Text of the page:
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New Regulations Impact Children’s Opioid Use

Though you may not realize it, opioids (or painkillers) are prescribed to children much in the same way that they’re prescribed to adults. If a teen is recovering from a surgery, for example, doctors do prescribe them pills to help during their recovery. The problem is that even these small dosages can be misused or even confiscated by addicted parents; leading the American Pediatric Surgical Association to set some new ground rules.


The guidelines for children and teens when it comes to opioid prescriptions, have now been heavily revised. Per The New York Timesthe latest rules now recommend non-opioid medications as a first line of defense. But there, of course, cases when stronger pills are needed and now a heavier emphasis on parent responsibility is being highlighted.


Dr. Matthew Kirkpatrick, who is a professor in the department of preventive medicine at Keck Medical School at USC, spoke to The Times about how children’s prescriptions need to viewed.


“This really all boils down to access,” he explained. “The imperative is to make sure that parents and physicians get the right information to manage the dispensing of the medication to their kids and the access that their kids have to the medication. The parent should be highly engaged in managing the child’s pain, in making sure the child gets the medication to manage the pain, but the child does not have access to the drug on their own.”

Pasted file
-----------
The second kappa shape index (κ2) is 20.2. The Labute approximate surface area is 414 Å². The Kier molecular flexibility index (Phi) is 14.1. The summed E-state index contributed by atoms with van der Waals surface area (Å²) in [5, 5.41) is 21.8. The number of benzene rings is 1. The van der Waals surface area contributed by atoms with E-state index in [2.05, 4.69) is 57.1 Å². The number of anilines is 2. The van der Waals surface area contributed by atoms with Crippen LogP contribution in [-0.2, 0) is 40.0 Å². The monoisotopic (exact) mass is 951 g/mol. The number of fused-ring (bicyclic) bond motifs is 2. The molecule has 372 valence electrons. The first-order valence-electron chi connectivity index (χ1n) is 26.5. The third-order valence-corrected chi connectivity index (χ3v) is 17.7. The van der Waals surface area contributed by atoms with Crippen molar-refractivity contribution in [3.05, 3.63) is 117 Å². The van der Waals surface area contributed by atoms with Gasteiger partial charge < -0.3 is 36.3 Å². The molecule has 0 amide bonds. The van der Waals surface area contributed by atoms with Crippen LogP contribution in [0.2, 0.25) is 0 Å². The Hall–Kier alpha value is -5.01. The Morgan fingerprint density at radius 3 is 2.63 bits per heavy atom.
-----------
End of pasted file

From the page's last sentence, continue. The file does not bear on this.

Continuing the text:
The guidelines also put an emphasis on the background checks of adolescents who may need opioids after surgery. Those who have faced addiction problems in the past are certainly at a grater risk, as are kids who have dealt with mental health problems. In those instances, opioid substitutes are highly recommended.


Rules issued alongside the prescriptions now include detailed instructions on how these drugs should be handled when given to youths under the age of 18. There is paperwork about addiction education, a long list of side effects to be wary of (such as oversedation or respiratory depression) and detailed instructions on how to keep these meds locked securely. Safe disposals are also covered to ensure that the meds don’t continue to get used past their prescription date.


Above all, Dr. Kirkpatrick emphasized that parents be active participants throughout the entire prescription journey. It is important that they are involved and educated when it comes to their children’s medication.


“If your child needs surgery, talk to your doctor, ask questions about what pain should be expected,” he concluded. “We want to be at the sweet spot, treating pain appropriately, maximizing benefit and minimizing risk.”